If you want your brand to succeed, learning as much as possible about your target audience is absolutely crucial. Otherwise you’ll be reduced to making decisions on a hunch, which is rarely (if ever) a good strategy in the long run.
That being said, entrepreneurs often feel like they know their audience and what it wants. But only rarely do they actually know it.
An in-depth understanding of what makes your prospective customers tick may include things like age, gender, location, income, education level, interests, pain points, goals, preferred social media platforms, decision-making power, commercial value, social status, and much more. Phew, that’s quite a list.
To boil this all down into something manageable, marketers use personas – also known as user personas, customer personas, or buyer personas. These are a great tool for putting together the data you’ve collected in a vivid way. Best of all it makes product design and marketing campaign development easier.
Today we’re going to find out how it’s done, and see 10 examples of top customer personas.
What is a persona?
A persona is a semi-fictional representation of your target customer. Or, to put it another way, it’s a kind of composite “image” or summary of the different characteristics of your audience.
Despite being more or less clearly defined, personas represent not so much real as virtual people. They are approximations of actual customers that can help to guide your decision-making.
Having a human face and profile attached to user data often makes it much easier to step into your customers’ shoes and understand what kinds of products or services they need. And this makes it easier to figure out what types of messaging they’re most likely to respond to, and so on.
Why use personas?
There are many benefits to using personas for your e-commerce business. They can be roughly divided into four distinct categories:
#1. Business-wide consistency
Having a number of buyer personas distributed to each member of your organisation will make sure that everyone is on the same page. Personas can help you ensure that employees have a shared and specific understanding of each target group, and work together in unison.
The trick is to make it clear to everyone that buyer personas are not something “extra” or unimportant. Instead, they are the result of comprehensive research and development, and should be the cornerstone of product discovery and marketing.
#2. Real knowledge of customer base
The data that goes into your user personas should tell you quite a bit about the ways in which your prospective customers behave:
- where they get their information,
- what types of establishments they frequent,
- which social networks they prefer, and so on.
Having this information put together in a handful of vivid user personas can be tremendously helpful in creating strategies for promoting your products and services.
#3. User-centric design and marketing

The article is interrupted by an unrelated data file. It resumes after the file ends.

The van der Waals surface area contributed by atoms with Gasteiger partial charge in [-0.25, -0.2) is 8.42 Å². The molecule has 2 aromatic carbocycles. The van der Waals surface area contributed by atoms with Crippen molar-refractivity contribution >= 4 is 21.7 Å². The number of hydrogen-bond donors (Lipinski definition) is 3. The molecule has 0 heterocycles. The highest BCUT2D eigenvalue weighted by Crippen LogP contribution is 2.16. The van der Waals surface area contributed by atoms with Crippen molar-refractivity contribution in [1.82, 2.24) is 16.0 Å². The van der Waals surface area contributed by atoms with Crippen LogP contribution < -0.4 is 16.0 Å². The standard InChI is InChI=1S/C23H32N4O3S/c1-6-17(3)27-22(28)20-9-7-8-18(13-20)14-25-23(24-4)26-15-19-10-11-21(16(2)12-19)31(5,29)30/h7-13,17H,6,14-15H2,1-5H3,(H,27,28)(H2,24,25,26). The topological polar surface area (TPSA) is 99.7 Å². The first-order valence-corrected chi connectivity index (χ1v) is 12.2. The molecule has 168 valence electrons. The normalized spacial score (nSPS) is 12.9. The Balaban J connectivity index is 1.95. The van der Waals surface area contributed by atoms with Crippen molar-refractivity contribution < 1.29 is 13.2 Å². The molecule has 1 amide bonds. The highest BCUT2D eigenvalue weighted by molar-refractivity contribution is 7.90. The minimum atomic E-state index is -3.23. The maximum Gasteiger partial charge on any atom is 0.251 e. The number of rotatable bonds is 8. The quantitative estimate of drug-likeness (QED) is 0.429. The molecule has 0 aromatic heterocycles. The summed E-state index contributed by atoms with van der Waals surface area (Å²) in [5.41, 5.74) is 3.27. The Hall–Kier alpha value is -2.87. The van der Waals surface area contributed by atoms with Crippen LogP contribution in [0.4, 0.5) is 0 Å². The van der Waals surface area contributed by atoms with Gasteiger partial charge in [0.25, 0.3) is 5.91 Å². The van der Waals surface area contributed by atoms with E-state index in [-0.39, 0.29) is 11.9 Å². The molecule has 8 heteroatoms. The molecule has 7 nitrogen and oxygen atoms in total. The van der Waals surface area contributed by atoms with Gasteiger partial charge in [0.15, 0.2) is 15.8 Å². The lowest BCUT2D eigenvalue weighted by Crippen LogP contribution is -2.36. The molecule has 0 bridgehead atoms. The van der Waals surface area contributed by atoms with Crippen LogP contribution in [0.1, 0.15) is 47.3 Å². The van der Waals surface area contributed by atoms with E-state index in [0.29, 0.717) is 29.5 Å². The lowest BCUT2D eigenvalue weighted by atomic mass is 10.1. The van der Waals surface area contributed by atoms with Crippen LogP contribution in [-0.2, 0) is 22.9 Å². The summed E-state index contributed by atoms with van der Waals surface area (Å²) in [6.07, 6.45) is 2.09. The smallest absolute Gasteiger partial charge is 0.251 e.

Coming up with new ideas for your business can be really difficult if all you have is raw data and dry stats. How do you know if a product you’ve been bandying about during brainstorming sessions is really something that your customers want?
The insights provided by personas can make the process much smoother, not least because they put a face to the data. This encourages you to think about real people and their needs.
#4. Superior market positioning
If you’ve been developing your products and services by reference to a set of well-researched user personas, you should also have an easier time when it comes to positioning. It will help you answer questions like:
- Who should and who shouldn’t learn about your new app first?
- What is the best time to release information, and how much?
There are countless questions to address when it comes to positioning, and most of them can benefit from having realistic profiles of your target customers to hand. You’ll make decisions faster and you’re more likely to make the right call.
How many personas do you need?
It may seem like the more personas you create, the more of your audience will be covered. But that’s not how it works. Sure, you’ll probably need more than one persona. But above all you should be focusing on quality over quantity.
For most purposes, four primary personas should be enough – any more and you’ll start noticing that each new persona is just a variation of one that already exists.
The point of creating personas is to gain insight into the bulk of your audience. This means that some customers will inevitably fall through the cracks – and that’s perfectly fine. Just make sure the majority is covered and your customer personas will be doing their job.
With this in mind, you might want to apply the Pareto Principle here. This is when you focus on the 20% of your audience that represents 80% of your revenue. This is because complicating the persona development process to include each and every customer type in your audience is likely to bring more confusion rather than clarity. So zoom in on the ones who account for the most amount of sales and start there.